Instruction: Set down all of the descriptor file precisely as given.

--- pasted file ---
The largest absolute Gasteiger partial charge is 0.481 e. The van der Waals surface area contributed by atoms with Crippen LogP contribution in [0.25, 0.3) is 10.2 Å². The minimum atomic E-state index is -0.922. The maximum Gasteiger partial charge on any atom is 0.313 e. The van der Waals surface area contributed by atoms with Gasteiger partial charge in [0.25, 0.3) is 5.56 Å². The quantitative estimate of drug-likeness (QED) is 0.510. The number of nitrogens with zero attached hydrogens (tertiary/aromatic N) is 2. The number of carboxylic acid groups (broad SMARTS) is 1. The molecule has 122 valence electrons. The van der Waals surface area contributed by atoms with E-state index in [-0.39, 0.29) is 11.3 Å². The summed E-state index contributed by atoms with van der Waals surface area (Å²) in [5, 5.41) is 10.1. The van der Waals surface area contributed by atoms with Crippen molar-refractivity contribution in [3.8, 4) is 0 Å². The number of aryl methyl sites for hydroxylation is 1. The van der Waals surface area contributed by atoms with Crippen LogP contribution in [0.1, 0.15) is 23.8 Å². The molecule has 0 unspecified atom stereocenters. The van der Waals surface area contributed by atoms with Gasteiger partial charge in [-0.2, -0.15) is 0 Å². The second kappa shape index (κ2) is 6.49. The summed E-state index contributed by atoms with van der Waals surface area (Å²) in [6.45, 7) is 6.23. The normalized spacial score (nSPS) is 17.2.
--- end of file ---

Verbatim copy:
The largest absolute Gasteiger partial charge is 0.481 e. The van der Waals surface area contributed by atoms with Crippen LogP contribution in [0.25, 0.3) is 10.2 Å². The minimum atomic E-state index is -0.922. The maximum Gasteiger partial charge on any atom is 0.313 e. The van der Waals surface area contributed by atoms with Gasteiger partial charge in [0.25, 0.3) is 5.56 Å². The quantitative estimate of drug-likeness (QED) is 0.510. The number of nitrogens with zero attached hydrogens (tertiary/aromatic N) is 2. The number of carboxylic acid groups (broad SMARTS) is 1. The molecule has 122 valence electrons. The van der Waals surface area contributed by atoms with E-state index in [-0.39, 0.29) is 11.3 Å². The summed E-state index contributed by atoms with van der Waals surface area (Å²) in [5, 5.41) is 10.1. The van der Waals surface area contributed by atoms with Crippen molar-refractivity contribution in [3.8, 4) is 0 Å². The number of aryl methyl sites for hydroxylation is 1. The van der Waals surface area contributed by atoms with Crippen LogP contribution in [0.1, 0.15) is 23.8 Å². The molecule has 0 unspecified atom stereocenters. The van der Waals surface area contributed by atoms with Gasteiger partial charge in [-0.2, -0.15) is 0 Å². The second kappa shape index (κ2) is 6.49. The summed E-state index contributed by atoms with van der Waals surface area (Å²) in [6.45, 7) is 6.23. The normalized spacial score (nSPS) is 17.2.